There is a golden thread that runs through our labour law and all our labour legislation. This thread consists of the trust relationship between the employer and employee. The minute it can be said that this trust relationship has broken down then it is justifiable to terminate the employment relationship.
Throughout the history of our labour legislation, under the new democratic dispensation, we can see those dismissals can be justifiable if based on that broken trust relationship.
Every dismissal rests on two legs firstly, there must be good merit to justify the dismissal and secondly, that dismissal itself must have followed the proper procedure in ensuring that the dismissal was objective and not subjective. In essence, the employer has to show that the reason for the dismissal is legitimate and is serious enough to warrant the termination of the employment relationship.
Secondly, the employer will have to show that the person who made the recommendation of the dismissal was objective in all facets of the process. That person would not have had the facts before undergoing the objective “hearing”. The recommendation of dismissal would have to take into account a whole lot of factors surrounding the enquiry which took place before a decision had been made.
Invariably, once an employer can prove objectively, that the trust in the employee no longer exists then that objective chairperson would have to exercise his or her mind to show that the trust relationship truly is broken and that a fair procedure would take into account both sides of the argument has been followed.
Disciplinary hearings are not subject to the same rules and regulations as we see in our criminal law. Hearings to dismiss an employee are done on a balance of probabilities. In other words, the chairperson has to gain an impression, on a balance of probabilities, that in fact and indeed the trust relationship is broken.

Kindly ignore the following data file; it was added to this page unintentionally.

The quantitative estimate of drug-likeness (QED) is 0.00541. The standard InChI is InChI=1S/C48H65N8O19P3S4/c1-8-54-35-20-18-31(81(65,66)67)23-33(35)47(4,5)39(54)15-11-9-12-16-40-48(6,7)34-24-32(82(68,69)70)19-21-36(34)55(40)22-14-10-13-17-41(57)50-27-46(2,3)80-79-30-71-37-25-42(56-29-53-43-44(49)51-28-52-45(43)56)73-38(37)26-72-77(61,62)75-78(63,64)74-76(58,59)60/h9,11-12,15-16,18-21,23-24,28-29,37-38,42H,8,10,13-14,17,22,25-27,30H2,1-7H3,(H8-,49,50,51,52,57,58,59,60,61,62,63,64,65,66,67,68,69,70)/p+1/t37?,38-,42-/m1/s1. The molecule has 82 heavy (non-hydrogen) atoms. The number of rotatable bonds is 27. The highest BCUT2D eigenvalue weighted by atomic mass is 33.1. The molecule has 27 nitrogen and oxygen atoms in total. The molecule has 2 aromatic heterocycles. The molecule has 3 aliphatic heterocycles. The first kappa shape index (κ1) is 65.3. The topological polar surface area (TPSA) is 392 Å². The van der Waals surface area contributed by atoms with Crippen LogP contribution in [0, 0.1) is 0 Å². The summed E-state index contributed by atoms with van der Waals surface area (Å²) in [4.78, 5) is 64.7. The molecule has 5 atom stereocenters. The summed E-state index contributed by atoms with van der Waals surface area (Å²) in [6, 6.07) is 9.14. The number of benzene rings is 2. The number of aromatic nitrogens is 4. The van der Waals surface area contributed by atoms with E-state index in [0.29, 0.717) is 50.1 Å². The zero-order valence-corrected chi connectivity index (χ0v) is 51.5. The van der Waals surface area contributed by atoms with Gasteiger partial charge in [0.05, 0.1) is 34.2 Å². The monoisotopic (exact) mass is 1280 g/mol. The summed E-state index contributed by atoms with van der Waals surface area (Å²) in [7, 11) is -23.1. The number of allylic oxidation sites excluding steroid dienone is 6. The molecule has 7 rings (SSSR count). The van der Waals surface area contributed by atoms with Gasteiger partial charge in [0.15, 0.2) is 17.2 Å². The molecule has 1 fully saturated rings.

In criminal cases on the other hand, it has to be proved beyond all reasonable doubt. The test in civil cases and administrative cases of this nature is not as stringent.
It is not incumbent upon the employer to prove something beyond reasonable doubt. The employer does not even have to prove that the employee him or herself committed the offence. For instance, if the employee, who is subject to the disciplinary hearing, was witness to a theft at the workplace but chose to remain silent, that employee could be shown to have broken the trust relationship between him or herself and the employer.
In an anecdotal story where there are two employees who had access to the safe, separately or jointly, and the money went missing. If it can be shown that it was only one or both of those employees who took the money, then it for an employer to try and show that either one or the other or both had taken the money.
If the employer cannot take that vital step to show which employee had taken the money or whether both had taken the money, then it would be appropriate in our labour law to dismiss both. This outcome might lead to an injustice for at least one of them.
The facts might show, on one or another occasion, that in fact it was the one and not the other. The dismissal of both would be appropriate as the trust relationship no longer exists.
In instances in cases of dishonesty an employer will not only dismiss but will also pursue the recovery of the goods or money that had been taken.
In instances such as this an employer, once the employer has proved the dishonesty, can seek to withhold the employee’s retirement fund benefits. Under normal circumstances the employer is not allowed to withhold the employees benefits however under a different section of the pension fund act it is allowed to deduct the pension funds in case of dishonest action by the employee.
If there were some sort of monetary loss and it can be shown that indeed the employee was dishonest then the employer can attach the pension monies. In reality it will be necessary for the employer either to obtain an admission or to obtain a court judgment. Many court cases have shown us that retirement benefits may be withheld pending the legal action.
The employer will ask the fund to hold back the payment of the monies until the outcome of the court case. The court must show that the employee had caused the damage to the employer and that damage was resulting from dishonest conduct by the employee. In order to convince the fund to withhold the money pending the outcome of the court case the employer will have to convince the fund that there is some clear evidence of wrongdoing.
Then the employer would have to take immediate legal action to try and prove the theft or the fraud. Withholding pension money has proved to be probably the best way to try and recover monies from the fraudulent employee.
* Michael Bagraim.
** The views expressed here are not necessarily those of Independent Media.
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